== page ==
within 1-2 weeks and mailed to students. In general it is good advice
to file a petition for any requirement change, substitution, or exemption
to your degree program.
All Chemistry majors need to have a one-year plan on file in the Chemistry
Advising Office (135 Smith Hall) prior to Fall Registration. This is
the only way to receive computer approval. To register by computer go
Departmental Policy on I Grade
The policy of the Chemistry Department
is that a student may request an incomplete only when (a) he or she has
a University sanctioned excuse for missing the final exam and (b) he
or she is passing the course based on all other graded components. Assignment
of an I requires that the instructor and student sign a contract, available
in the Departmental undergraduate office, stipulating the procedure by
which the I grade will be made up (e.g., taking a final exam from another
instructor in the next semester). Failure to complete successfully the
procedure outlined in the contract will result in the I being administratively
changed by the University Registrar to an F or N (depending on the grade
base) one calendar year from the end of the semester for which the I
grade was granted.
Students will not be permitted to repeat an entire
course without registering.
See the College Bulletin for further information.
ORGANIZATION OF DEPARTMENT'S UNDERGRADUATE TEACHING FUNCTION
In case you experience problems in a course it is important to know
the proper avenue to proceed with questions and complaints. If the problem
is with a faculty member in a lecture or lab course you should first
try to resolve it with the faculty member directly. If this is not appropriate
or satisfactory proceed next to the Director of Undergraduate Studies
(135 Smith Hall 624-8008). If the problem is still not resolved you should
go to the Vice-Chair of the department (schedule appointments in the
General Chemistry/Records Office, 115 Smith Hall 624-0026). The final
authority at the department level is the department Chair (139 Smith
Hall 624-6000). In the unlikely event that you wish to take the problem
beyond the department you should contact the IT Dean's Office (105 Walter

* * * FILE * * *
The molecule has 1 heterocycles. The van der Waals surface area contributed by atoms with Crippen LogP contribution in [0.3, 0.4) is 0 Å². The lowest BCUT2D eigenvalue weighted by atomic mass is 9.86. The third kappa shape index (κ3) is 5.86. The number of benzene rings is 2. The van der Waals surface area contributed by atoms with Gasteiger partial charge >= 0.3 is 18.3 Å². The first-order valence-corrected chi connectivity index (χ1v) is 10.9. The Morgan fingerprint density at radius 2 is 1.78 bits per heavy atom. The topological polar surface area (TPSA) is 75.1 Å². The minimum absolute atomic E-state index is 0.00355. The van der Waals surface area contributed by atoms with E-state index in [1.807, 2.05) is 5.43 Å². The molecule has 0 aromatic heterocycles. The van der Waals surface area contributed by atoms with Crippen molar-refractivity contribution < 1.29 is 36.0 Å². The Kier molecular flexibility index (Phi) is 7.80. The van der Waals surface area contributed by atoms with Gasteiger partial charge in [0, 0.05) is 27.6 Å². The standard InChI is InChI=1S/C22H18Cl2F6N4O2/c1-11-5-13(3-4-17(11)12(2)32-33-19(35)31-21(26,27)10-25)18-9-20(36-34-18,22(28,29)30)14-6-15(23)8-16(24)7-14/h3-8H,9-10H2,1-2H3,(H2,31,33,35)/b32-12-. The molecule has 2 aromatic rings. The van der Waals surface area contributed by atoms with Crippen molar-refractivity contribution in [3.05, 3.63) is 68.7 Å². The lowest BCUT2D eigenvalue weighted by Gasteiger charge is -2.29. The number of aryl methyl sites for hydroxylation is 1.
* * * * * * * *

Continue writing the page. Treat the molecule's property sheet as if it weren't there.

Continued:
Library 624-2006) or the Student Ombuds Service (SOS) (102 Johnston Hall
626-0891) or the Equal Opportunity and Affirmative Action Office (419
Morrill Hall 624-9547).
If the problem is with a teaching assistant you should first (if appropriate)
try to solve it directly with the teaching assistant and next with the
laboratory faculty instructor or appropriate Head TA. The General Chemistry
Head TA may be contacted through the General Chemistry/Records Office
or at 624-3803. If the problem cannot be resolved at this level you should
take it to the Vice-Chair of the department. If the problem still is
not resolved you should follow the procedure described beyond the Vice-Chair
in the previous section.
GRADUATION AND BEYOND
How do you apply for Graduation
All students must submit an application for Graduation
online at http://onestop.umn.edu/onestop/Graduating/Degree_Application_Procedures.html
The APAS form is used to clear you for graduation. Be sure to check
this form well in advance of your graduation and clear all discrepancies
prior to your final term. CLA Students Only - B-18 Johnston needs a final
Degree Program Form filed with them to certify that you have completed
all of the requirements.
You must apply with your college office to take part
How can I get job related experience while in school
Chemistry majors can check the job posting board outside of 135 Smith
Hall. This is updated as frequently as jobs come in. You should also
check the Career Services offices, OSLO, and the Office of Student Employment
in the Donhowe Building. If you are interested in research experience,
Directed Studies is a good opportunity. Another option is to do research
here or at another college during the summer of your junior year. This
is an excellent opportunity and a good way to check out potential Graduate
Schools. Postings for these positions can be found in 135 Smith Hall.
What are employers looking for
Companies are looking for students who have taken the appropriate classes
with reasonably good grades, have relevant job experience, and demonstrate
experience working with other people in such situations as extracurricular
activities. A research experience in the department can be very valuable
in landing you a job.
What's available in the Career Services Offices
Both Career Services Offices conduct workshops, their videotapes give
you tips on job hunting and resume writing, and their libraries contain
information on a number of companies. Individual counseling is also available.